Just pause and think about that. Like one of my friends would ask me a rhetorical question laced with some humour: “na him government name be that?” Why would this man be robbed of his identity and have his nomenclature crudely defined by his disabilities? Just so you know that this is not a Nigerian thing but a way society has notoriously reduced the potential of such persons to their physical challenges. There is a reason why they are now called Persons With Disabilities (PWDs), this is because they are first humans before they have disabilities.

Once we learn to separate a person’s potential from his or her disabilities, we can begin to inch towards “leadership and participation of persons with disabilities toward an inclusive, accessible and sustainable post-COVID-19 world” because PWDs sef be human beings. As you know, once someone loses the use of one sense, the others become very sensitive and I dare say, more effective. We need everyone and nobody should be left behind or discriminated against owing to their disability. Last month, I was privileged to work on a project on albinism and what I learnt was jaw-dropping: aside from the stigma albinos have to endure over a condition that is none of their making, in extreme cases, some of them are actually hunted for diabolic purposes.

Law + Culture = Change

To his credit, His Excellency, President Muhammed Buhari did sign into law the Discrimination Against Persons with Disabilities (Prohibition) Act, 2018. Do you know that according to this Act:

  •  From the date of the commencement of this Act, there shall be a transitory period of five years within which all public buildings and structures, whether immovable, movable or automobile, which were inaccessible to persons with disabilities shall be modified to be accessible to and usable by persons with disabilities those on wheelchairs.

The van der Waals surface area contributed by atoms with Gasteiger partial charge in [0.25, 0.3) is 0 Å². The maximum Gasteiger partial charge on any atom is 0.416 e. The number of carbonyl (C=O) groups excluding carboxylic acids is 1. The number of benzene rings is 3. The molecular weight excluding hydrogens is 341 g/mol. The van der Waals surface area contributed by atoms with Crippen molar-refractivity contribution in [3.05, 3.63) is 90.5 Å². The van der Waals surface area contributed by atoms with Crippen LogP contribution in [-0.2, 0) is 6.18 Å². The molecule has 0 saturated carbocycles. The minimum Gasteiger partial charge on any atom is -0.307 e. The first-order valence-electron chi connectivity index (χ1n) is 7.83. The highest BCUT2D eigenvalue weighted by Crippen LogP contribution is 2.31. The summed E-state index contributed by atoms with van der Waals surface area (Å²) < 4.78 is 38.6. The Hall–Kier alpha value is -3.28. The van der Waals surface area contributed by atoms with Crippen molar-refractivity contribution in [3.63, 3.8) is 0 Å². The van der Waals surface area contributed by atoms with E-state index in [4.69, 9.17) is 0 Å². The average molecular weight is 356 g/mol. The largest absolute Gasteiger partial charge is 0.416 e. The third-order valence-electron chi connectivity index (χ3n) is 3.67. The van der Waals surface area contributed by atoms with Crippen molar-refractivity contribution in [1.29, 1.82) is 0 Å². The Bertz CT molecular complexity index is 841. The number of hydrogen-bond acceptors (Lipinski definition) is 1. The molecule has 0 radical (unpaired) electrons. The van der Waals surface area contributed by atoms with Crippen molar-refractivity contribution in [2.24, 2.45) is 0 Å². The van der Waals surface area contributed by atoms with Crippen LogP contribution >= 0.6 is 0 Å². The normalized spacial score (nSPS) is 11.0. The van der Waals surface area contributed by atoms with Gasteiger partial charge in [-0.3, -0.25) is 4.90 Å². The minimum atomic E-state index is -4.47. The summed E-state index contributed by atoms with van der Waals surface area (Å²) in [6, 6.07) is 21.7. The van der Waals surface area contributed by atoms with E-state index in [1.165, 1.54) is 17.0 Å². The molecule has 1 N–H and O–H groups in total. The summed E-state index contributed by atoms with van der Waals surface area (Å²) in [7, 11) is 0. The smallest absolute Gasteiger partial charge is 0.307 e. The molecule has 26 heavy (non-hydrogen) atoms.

• Every public vehicle shall have functional audible and visual display of their destination within five years from the commencement of this Act.
  • A person shall not employ, use or involve a person with disability in begging.
  • Braille, sign language and other skills for communicating with persons with disabilities shall form part of the curricula of primary, secondary and tertiary institutions.
  • Government shall ensure that the education of persons with disabilities, particularly children, who are blind, deaf or with multiple disabilities, is delivered in the most appropriate language, mode and means of communication for the individual and in an environment which maximises academic and social development.
  •  A person with mental disability shall be entitled to free medical and health services in all public institutions.
  • All employers of labour in public organisations shall, as much as possible, have persons with disabilities constituting at least 5% of their employment?

The legalese, although commendable, has to be matched by a switch in the culture towards PWDs. There is nowhere in the constitution that says you must wear matching pyjamas this Christmas but because it is a culture that most people have accepted, hence they do so. You have to decide on your own to be an empath, and to see things through the eyes of PWDs. Over the past three years, I have better educated myself on how to best engage and interact with people from that community; it’s a small yet not-so-small thing to do in our quest for a more inclusive world.

Now available in select bookshops and on my Selar Store - get your hands on my brand new book, Hope Is Not A Strategy; Faith Is Not A Business Model - Mfonobong Inyang is a creative genius who works with top individuals and institutions to achieve their media, tech and communication goals. As a consummate writer, he offers ghostwriting, copy-writing and book consultancy services. A master storyteller that brilliantly churns out premium content for brands on corporate communications, book projects, scripts and social media. A graduate of Economics – he speaks the English, Ibibio, Yoruba, Igbo and Hausa languages. He appears to be a gentleman on the surface but the rumours are true - he get coconut head! Reach out to me let us work together on your content project(s) - [email protected]